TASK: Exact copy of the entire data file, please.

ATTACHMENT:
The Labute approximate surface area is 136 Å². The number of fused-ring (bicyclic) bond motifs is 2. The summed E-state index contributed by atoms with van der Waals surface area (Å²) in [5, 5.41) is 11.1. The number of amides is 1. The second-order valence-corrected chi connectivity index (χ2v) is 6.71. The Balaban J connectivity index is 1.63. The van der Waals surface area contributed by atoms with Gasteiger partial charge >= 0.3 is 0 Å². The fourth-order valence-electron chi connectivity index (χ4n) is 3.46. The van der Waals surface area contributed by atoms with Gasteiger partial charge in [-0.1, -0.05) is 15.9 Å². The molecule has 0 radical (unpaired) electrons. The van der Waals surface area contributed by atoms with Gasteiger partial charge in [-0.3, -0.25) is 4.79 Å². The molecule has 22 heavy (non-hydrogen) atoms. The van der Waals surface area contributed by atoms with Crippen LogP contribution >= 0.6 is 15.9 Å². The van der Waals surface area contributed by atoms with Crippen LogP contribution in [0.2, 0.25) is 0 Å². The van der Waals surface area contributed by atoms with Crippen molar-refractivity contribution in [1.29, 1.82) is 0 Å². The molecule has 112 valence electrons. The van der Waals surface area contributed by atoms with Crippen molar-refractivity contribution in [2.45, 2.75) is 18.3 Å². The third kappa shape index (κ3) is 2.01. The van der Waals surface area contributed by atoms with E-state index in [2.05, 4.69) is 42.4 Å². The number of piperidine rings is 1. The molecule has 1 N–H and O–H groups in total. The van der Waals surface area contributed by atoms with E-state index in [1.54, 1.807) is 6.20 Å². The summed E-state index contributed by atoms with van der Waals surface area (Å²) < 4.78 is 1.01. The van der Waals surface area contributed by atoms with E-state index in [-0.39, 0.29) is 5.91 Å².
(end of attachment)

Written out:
The Labute approximate surface area is 136 Å². The number of fused-ring (bicyclic) bond motifs is 2. The summed E-state index contributed by atoms with van der Waals surface area (Å²) in [5, 5.41) is 11.1. The number of amides is 1. The second-order valence-corrected chi connectivity index (χ2v) is 6.71. The Balaban J connectivity index is 1.63. The van der Waals surface area contributed by atoms with Gasteiger partial charge >= 0.3 is 0 Å². The fourth-order valence-electron chi connectivity index (χ4n) is 3.46. The van der Waals surface area contributed by atoms with Gasteiger partial charge in [-0.1, -0.05) is 15.9 Å². The molecule has 0 radical (unpaired) electrons. The van der Waals surface area contributed by atoms with Gasteiger partial charge in [-0.3, -0.25) is 4.79 Å². The molecule has 22 heavy (non-hydrogen) atoms. The van der Waals surface area contributed by atoms with Crippen LogP contribution >= 0.6 is 15.9 Å². The van der Waals surface area contributed by atoms with Crippen LogP contribution in [0.2, 0.25) is 0 Å². The van der Waals surface area contributed by atoms with Crippen molar-refractivity contribution in [1.29, 1.82) is 0 Å². The molecule has 112 valence electrons. The van der Waals surface area contributed by atoms with Crippen molar-refractivity contribution in [2.45, 2.75) is 18.3 Å². The third kappa shape index (κ3) is 2.01. The van der Waals surface area contributed by atoms with E-state index in [2.05, 4.69) is 42.4 Å². The number of piperidine rings is 1. The molecule has 1 N–H and O–H groups in total. The van der Waals surface area contributed by atoms with E-state index in [1.54, 1.807) is 6.20 Å². The summed E-state index contributed by atoms with van der Waals surface area (Å²) < 4.78 is 1.01. The van der Waals surface area contributed by atoms with E-state index in [-0.39, 0.29) is 5.91 Å².